What is business resilience?

Business resilience is the ability to maintain continuous operations, protect people and assets and preserve brand equity in the face of disruptions.

In the early months of 2019, there were few who could have predicted that, within one year, businesses around the world would be reeling from the devastating impact of a deadly global pandemic. Research suggests that between March and July of 2020, more than 80,000 small businesses permanently closed their doors as a result. But small businesses weren’t the only ones affected; many large, long-established organisations found themselves facing significant setbacks or even bankruptcy.

Looking back, the message becomes clear: emergent situations happen, and if you aren’t ready for them, your business might fail.

Business resilience is an approach that attempts to prepare organisations for unforeseen disruptions. Whether facing natural disasters, supply chain disruptions, IT and utility outages, or even a worldwide health crisis, resilient businesses are able to create effective plans of action to survive and recover from emergencies with their infrastructure, customer base and reputation intact. Building a comprehensive resilience plan gives your business and your people a playbook to follow when standard processes and procedures fail.

Benefits of Business Resilience

Risks of not planning

There are several risks to not adequately planning business resilience:

  • Financial loss
  • Damaged reputation
  • Threats to business continuity
  • Slow recovery
  • Environmental impacts
  • Inability to support community

Benefits of planning

Planning helps businesses prepare for a range of likely and less-likely disruptions. The benefits of planning include the following:

  • Reduce financial risks
  • Enhance reputation
  • Minimise threats
  • Speedy recovery
  • Minimise disruption
  • Minimise corporate risk

The ISO 22300:2018 defines business continuity as “the capability of an organisation to continue the delivery of products or services at acceptable predefined levels following a disruption”. Disruptions can range from a change in legislation that forces change to the loss of an employee. Continuity is the act of anticipating these disruptions and forming a plan to ensure that business operations can continue in the event of a disruption.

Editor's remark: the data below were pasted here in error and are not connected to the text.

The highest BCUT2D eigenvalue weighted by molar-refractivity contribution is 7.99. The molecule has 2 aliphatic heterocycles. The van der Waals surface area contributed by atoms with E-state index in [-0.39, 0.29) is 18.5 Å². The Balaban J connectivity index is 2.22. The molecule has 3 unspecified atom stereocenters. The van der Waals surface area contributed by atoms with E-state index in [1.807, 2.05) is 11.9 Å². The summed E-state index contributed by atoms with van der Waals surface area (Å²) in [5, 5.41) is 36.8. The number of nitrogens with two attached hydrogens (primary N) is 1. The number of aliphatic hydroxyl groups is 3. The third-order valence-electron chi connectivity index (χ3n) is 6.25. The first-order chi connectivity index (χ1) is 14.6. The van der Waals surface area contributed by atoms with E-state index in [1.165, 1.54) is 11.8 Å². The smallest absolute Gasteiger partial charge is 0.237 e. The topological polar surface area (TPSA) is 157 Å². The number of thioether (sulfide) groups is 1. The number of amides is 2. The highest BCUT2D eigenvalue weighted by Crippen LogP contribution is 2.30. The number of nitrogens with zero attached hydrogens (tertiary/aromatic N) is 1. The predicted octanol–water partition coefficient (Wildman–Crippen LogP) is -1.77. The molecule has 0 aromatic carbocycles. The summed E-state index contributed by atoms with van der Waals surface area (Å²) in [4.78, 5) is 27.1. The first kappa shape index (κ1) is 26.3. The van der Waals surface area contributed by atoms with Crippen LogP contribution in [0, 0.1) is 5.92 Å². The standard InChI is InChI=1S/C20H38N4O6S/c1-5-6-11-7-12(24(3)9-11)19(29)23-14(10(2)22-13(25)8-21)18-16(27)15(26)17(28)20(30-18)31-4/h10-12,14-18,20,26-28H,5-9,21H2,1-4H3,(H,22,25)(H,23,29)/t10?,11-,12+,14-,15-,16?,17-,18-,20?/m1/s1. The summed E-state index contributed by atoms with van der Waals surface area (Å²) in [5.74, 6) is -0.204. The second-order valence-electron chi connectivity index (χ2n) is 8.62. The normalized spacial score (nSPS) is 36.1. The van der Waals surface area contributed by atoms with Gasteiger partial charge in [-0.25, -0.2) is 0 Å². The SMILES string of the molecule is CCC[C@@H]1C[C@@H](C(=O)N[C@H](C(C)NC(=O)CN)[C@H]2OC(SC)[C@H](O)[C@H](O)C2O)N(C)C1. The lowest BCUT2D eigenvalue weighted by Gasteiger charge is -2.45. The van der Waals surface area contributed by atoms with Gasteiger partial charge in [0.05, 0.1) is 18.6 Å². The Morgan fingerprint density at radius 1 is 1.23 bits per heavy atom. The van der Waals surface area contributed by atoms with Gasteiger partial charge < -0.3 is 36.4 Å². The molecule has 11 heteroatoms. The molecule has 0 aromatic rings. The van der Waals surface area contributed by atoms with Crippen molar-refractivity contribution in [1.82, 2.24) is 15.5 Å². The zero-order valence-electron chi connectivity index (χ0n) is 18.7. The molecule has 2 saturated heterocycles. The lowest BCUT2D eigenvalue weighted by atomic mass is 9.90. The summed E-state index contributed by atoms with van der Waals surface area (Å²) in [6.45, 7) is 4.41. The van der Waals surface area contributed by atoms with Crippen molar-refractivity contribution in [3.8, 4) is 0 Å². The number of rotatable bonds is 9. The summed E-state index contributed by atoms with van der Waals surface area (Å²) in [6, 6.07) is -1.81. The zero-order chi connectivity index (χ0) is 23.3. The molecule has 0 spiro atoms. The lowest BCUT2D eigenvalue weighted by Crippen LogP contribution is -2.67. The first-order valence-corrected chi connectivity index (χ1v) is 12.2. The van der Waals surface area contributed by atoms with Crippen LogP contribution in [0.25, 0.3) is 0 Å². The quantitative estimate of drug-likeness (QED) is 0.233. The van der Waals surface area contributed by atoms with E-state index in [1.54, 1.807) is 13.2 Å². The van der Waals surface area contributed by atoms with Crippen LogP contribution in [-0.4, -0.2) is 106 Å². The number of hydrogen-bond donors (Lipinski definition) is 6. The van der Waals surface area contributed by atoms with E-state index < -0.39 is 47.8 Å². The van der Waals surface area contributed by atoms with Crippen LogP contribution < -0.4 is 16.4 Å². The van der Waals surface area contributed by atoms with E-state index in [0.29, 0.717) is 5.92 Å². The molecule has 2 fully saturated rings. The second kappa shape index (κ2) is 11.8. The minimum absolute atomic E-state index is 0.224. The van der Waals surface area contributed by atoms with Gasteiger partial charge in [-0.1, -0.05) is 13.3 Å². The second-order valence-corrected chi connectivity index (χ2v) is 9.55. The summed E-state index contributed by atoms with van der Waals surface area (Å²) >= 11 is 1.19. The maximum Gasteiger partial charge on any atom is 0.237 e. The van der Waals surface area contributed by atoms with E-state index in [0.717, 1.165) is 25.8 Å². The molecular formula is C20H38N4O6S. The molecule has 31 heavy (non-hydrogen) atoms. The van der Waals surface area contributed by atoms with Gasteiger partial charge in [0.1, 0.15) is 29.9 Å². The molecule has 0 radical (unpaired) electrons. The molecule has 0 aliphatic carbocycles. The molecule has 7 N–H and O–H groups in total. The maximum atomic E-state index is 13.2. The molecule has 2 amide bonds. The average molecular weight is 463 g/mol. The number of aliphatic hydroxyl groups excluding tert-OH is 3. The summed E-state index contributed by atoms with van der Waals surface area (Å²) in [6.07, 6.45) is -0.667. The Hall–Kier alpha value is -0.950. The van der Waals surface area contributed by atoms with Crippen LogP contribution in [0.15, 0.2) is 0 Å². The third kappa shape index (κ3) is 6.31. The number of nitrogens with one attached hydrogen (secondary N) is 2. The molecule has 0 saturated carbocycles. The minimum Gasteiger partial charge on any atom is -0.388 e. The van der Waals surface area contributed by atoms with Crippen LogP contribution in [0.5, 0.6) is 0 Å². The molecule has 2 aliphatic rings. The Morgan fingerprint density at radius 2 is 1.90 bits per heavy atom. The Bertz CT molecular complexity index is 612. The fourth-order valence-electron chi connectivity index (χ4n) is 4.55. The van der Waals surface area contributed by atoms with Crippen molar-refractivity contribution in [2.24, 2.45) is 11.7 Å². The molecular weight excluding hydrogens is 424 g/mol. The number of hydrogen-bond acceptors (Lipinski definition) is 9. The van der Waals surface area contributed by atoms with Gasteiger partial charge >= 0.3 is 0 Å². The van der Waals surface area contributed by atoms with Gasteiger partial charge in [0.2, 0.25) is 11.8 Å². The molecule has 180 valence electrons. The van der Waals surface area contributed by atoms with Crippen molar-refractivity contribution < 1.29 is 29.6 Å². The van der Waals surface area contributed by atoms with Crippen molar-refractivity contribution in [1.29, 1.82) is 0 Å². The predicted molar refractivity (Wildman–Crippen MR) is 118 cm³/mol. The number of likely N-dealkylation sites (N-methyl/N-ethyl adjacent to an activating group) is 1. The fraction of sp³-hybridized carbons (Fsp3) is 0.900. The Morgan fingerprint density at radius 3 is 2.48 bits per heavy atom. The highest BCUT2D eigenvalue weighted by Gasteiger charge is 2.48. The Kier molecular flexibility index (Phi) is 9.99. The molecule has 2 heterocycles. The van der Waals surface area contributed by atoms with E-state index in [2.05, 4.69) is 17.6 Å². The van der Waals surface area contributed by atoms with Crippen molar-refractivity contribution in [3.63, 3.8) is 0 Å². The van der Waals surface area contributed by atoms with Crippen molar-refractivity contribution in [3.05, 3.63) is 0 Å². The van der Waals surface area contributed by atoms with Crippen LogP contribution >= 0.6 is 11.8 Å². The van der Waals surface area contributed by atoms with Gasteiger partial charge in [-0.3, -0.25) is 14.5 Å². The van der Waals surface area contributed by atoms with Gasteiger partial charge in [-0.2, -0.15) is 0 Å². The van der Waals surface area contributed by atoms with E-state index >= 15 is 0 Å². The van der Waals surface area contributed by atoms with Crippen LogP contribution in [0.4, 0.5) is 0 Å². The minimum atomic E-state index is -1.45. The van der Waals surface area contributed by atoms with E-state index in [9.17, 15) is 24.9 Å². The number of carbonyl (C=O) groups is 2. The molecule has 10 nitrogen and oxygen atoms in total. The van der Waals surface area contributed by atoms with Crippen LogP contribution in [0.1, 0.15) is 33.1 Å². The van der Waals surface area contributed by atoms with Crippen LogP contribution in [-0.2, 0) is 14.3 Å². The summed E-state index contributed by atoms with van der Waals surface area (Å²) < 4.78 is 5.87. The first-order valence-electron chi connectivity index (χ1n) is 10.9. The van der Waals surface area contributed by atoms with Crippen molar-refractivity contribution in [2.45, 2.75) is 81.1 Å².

Business resilience, according to the ISO 22316:2017, is “the ability of an organization to absorb and adapt in a changing environment to enable it to deliver its objectives and survive and prosper”. Essentially, business resilience is the ability to recover from and adapt to potentially damaging incidents. Having the right mechanisms and contingencies in place empowers companies to absorb business disruptions without severe impact to business operations.

Benefits of continuity management

  • Avoid surprises: Prepare a “what-if” scenario to prepare for the best, worst and expected outcomes.
  • Recover more quickly: Identify important applications, locations or vendors to address first in the event of a disruption.
  • Make fast, informed decisions: Initially work on critical risk and use automated calculations to help your prioritise risk.
  • Accelerate user adoption: Make it easier on yourself to finish work with simple, powerful user experiences on familiar platforms.

Benefits of Risk Management

  • Faster risk-based decision-making: Create priorities for activities based on automated risk scores to choose the most critical risks first.
  • Increased performance: Cross-functional activities eliminate work interruptions when risk management is embedded.
  • Effectively communicate risk: Gather real-time insights and role-based dashboards to ease and speed reporting at all levels.